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Author Topic: Porting for extra performance. Real, or Placebo?  (Read 1128 times)

Offline Mick

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Porting for extra performance. Real, or Placebo?
« on: May 04, 2019, 08:39:36 AM »
Read so many posts about engine porting, and I realise when this is done properly you will gain extra power / speed from your chainsaw.

Then you read about the guys who opened up their muffler / exhaust on their brand new chainsaw and it runs so much better.  This begs me to ask the question.  Taking into account that a blocked muffler will defo have a negative affect.

Does opening up the exhaust really give you extra power?  How much of this is placebo effect on the user, I mean the extra noise possibly making it sound more powerful, and actually not having any affect on the performance at all, apart from making it possibly worse.

In my opinion the stock muffler should be optimised from the factory for max performance and longevity of the saw, not to mention noise levels, and emissions = (CAT versions).

What's your take on all this?



Offline Marks Mowers

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Re: Porting for extra performance. Real, or Placebo?
« Reply #1 on: May 31, 2019, 10:18:50 PM »
Fitted the "repair kit" to an MS201t, no difference in performance, advanced the timing and opened up the muffler and it was like a different saw.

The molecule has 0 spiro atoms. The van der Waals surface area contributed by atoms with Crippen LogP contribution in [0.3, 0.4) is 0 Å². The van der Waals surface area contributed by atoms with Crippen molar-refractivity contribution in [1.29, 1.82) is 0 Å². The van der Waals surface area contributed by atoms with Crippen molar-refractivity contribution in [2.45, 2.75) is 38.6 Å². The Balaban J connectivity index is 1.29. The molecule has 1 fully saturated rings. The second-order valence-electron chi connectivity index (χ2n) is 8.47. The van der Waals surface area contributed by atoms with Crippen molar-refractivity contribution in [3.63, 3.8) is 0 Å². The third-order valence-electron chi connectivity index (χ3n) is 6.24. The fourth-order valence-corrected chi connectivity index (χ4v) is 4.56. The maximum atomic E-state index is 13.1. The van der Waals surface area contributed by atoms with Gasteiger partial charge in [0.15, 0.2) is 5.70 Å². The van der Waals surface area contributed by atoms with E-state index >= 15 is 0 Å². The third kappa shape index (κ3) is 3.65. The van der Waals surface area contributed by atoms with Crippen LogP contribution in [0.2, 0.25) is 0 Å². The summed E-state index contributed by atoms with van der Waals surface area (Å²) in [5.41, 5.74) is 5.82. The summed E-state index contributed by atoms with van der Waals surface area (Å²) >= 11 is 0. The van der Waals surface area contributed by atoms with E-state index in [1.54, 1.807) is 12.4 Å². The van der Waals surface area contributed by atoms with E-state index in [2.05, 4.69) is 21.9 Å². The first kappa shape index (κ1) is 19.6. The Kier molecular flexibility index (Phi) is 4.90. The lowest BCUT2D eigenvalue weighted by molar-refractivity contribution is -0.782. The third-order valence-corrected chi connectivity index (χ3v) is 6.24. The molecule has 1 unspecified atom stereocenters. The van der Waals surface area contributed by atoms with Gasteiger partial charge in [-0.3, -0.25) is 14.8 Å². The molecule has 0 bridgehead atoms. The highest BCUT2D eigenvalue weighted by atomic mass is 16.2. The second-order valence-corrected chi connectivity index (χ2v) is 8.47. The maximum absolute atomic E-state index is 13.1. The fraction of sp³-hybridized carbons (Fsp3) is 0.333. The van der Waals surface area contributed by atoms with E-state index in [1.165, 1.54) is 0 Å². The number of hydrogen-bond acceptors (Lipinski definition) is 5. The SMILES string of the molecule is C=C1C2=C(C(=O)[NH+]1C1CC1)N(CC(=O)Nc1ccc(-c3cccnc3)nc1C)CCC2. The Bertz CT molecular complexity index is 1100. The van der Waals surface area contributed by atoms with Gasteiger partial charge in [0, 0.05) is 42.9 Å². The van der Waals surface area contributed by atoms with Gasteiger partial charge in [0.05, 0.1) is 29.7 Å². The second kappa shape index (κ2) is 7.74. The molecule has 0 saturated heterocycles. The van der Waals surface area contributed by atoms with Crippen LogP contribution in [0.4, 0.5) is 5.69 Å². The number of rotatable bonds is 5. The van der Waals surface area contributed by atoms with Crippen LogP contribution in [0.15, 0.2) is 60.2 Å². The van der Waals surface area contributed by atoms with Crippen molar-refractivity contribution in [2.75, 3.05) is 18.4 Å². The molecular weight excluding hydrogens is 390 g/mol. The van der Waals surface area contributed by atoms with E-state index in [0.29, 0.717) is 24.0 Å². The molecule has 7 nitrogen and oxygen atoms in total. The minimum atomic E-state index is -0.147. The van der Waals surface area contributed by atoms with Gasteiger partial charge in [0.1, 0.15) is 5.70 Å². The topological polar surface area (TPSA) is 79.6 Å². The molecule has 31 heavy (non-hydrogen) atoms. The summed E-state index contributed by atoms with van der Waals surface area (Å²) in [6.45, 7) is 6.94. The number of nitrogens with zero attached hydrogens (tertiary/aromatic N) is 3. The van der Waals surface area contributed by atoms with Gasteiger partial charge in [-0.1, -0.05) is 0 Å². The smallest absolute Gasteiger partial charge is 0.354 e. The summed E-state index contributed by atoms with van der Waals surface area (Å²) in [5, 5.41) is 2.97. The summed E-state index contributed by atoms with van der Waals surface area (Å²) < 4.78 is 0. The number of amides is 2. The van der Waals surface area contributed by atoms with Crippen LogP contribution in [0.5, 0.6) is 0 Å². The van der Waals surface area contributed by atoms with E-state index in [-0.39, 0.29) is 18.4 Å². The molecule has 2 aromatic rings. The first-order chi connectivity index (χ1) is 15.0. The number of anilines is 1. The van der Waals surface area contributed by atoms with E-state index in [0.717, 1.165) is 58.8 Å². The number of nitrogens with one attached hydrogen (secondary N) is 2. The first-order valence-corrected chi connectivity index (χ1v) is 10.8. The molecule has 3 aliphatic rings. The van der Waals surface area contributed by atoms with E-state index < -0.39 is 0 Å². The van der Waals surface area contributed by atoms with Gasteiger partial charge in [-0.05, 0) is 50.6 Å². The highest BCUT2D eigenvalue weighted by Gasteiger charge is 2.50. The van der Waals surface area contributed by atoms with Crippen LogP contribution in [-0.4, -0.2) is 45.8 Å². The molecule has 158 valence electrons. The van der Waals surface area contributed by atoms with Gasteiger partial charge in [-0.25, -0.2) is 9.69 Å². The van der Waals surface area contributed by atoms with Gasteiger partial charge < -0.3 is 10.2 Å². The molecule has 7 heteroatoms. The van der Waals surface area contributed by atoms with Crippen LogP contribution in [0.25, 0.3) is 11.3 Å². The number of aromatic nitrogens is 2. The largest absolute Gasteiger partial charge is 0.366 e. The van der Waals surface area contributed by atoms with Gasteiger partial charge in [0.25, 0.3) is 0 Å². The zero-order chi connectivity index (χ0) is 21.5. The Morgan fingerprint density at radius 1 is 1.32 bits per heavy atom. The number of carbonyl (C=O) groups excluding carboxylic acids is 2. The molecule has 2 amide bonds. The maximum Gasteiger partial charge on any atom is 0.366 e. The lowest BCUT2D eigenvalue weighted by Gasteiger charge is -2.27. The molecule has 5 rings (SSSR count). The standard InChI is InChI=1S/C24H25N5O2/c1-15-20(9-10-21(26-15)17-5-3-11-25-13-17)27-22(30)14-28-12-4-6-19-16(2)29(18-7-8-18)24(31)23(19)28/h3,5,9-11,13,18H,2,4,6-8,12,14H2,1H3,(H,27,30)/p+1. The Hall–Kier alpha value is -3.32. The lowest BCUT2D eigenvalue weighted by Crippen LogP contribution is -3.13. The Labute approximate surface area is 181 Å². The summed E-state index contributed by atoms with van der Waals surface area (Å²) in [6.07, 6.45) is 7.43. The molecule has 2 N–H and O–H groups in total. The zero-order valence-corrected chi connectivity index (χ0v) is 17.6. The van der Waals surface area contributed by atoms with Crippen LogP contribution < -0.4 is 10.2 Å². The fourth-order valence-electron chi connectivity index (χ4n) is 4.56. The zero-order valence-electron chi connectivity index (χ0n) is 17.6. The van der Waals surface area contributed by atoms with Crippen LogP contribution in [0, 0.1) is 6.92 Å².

No bogging down anymore and a happy customer.

Offline Mick

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Re: Porting for extra performance. Real, or Placebo?
« Reply #2 on: July 20, 2019, 07:54:45 AM »
Thanks Mark.

While I agree that done properly by someone with the necessary and skills for tuning these small two stroke engines, there will be an increase in performance.  It's the ones that say things like "Opened up the exhaust on my saw, now it goes like stink" etc, that's what I find slightly bemusing. Yes it's louder, and sounds like it's faster and more powerful, but is it?

Also, going back to my days racing Motocross bikes, it was always the case that anything highly tuned, built for power and speed will need constant rebuilding to keep it that way.  I guess these days technology and materials have changed so maybe they will withstand being pushed a little better.  But I still believe it's a case of, increase performance, decrease lifespan.

After all the machines should be optimised from the factory for max power + Longevity + Reliability, once you start changing things you can ad those to a sliding scale, something has to give.

Offline Mick

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Re: Porting for extra performance. Real, or Placebo?
« Reply #3 on: November 03, 2019, 11:44:46 AM »
I have to revisit this topic, and ask something that's been bugging me, and it might be a tad controversial, but I'm really curious from a none tree surgeon's perspective.

What's the point?  Like most machines, if you were racing / competing with it I can understand porting tuning and trying to wring as much power out of the engine to within a mm of it's life. And talking about life, usually anything built for speed has a limited time between rebuilds.

But this is equipment used for your day job, time is costed in when you quote,  ripping through a log 5 seconds quicker and adding those cuts up = x? mins per day.